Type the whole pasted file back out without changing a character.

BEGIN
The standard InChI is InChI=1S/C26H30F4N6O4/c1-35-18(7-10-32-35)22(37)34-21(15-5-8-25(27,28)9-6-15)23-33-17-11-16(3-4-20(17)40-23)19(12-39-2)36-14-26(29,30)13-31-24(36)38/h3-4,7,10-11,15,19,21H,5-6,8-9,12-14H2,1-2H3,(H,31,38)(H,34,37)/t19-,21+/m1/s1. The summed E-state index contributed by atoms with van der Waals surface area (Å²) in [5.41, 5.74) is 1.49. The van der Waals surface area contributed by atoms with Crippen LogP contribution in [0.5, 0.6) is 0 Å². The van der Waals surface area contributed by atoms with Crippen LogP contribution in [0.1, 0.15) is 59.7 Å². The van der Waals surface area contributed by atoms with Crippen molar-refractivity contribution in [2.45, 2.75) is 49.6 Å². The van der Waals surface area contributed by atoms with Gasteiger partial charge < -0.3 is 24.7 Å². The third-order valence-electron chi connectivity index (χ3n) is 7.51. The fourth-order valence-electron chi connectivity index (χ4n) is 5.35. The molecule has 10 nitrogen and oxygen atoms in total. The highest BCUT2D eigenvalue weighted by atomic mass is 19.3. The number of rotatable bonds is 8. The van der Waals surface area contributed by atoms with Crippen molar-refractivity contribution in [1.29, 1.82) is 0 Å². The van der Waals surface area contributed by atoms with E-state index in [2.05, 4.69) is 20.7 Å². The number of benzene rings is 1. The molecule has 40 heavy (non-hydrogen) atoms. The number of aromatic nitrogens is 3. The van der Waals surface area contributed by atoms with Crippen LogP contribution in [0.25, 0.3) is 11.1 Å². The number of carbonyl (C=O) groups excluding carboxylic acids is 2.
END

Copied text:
The standard InChI is InChI=1S/C26H30F4N6O4/c1-35-18(7-10-32-35)22(37)34-21(15-5-8-25(27,28)9-6-15)23-33-17-11-16(3-4-20(17)40-23)19(12-39-2)36-14-26(29,30)13-31-24(36)38/h3-4,7,10-11,15,19,21H,5-6,8-9,12-14H2,1-2H3,(H,31,38)(H,34,37)/t19-,21+/m1/s1. The summed E-state index contributed by atoms with van der Waals surface area (Å²) in [5.41, 5.74) is 1.49. The van der Waals surface area contributed by atoms with Crippen LogP contribution in [0.5, 0.6) is 0 Å². The van der Waals surface area contributed by atoms with Crippen LogP contribution in [0.1, 0.15) is 59.7 Å². The van der Waals surface area contributed by atoms with Crippen molar-refractivity contribution in [2.45, 2.75) is 49.6 Å². The van der Waals surface area contributed by atoms with Gasteiger partial charge < -0.3 is 24.7 Å². The third-order valence-electron chi connectivity index (χ3n) is 7.51. The fourth-order valence-electron chi connectivity index (χ4n) is 5.35. The molecule has 10 nitrogen and oxygen atoms in total. The highest BCUT2D eigenvalue weighted by atomic mass is 19.3. The number of rotatable bonds is 8. The van der Waals surface area contributed by atoms with Crippen molar-refractivity contribution in [1.29, 1.82) is 0 Å². The van der Waals surface area contributed by atoms with E-state index in [2.05, 4.69) is 20.7 Å². The number of benzene rings is 1. The molecule has 40 heavy (non-hydrogen) atoms. The number of aromatic nitrogens is 3. The van der Waals surface area contributed by atoms with Crippen LogP contribution in [0.25, 0.3) is 11.1 Å². The number of carbonyl (C=O) groups excluding carboxylic acids is 2.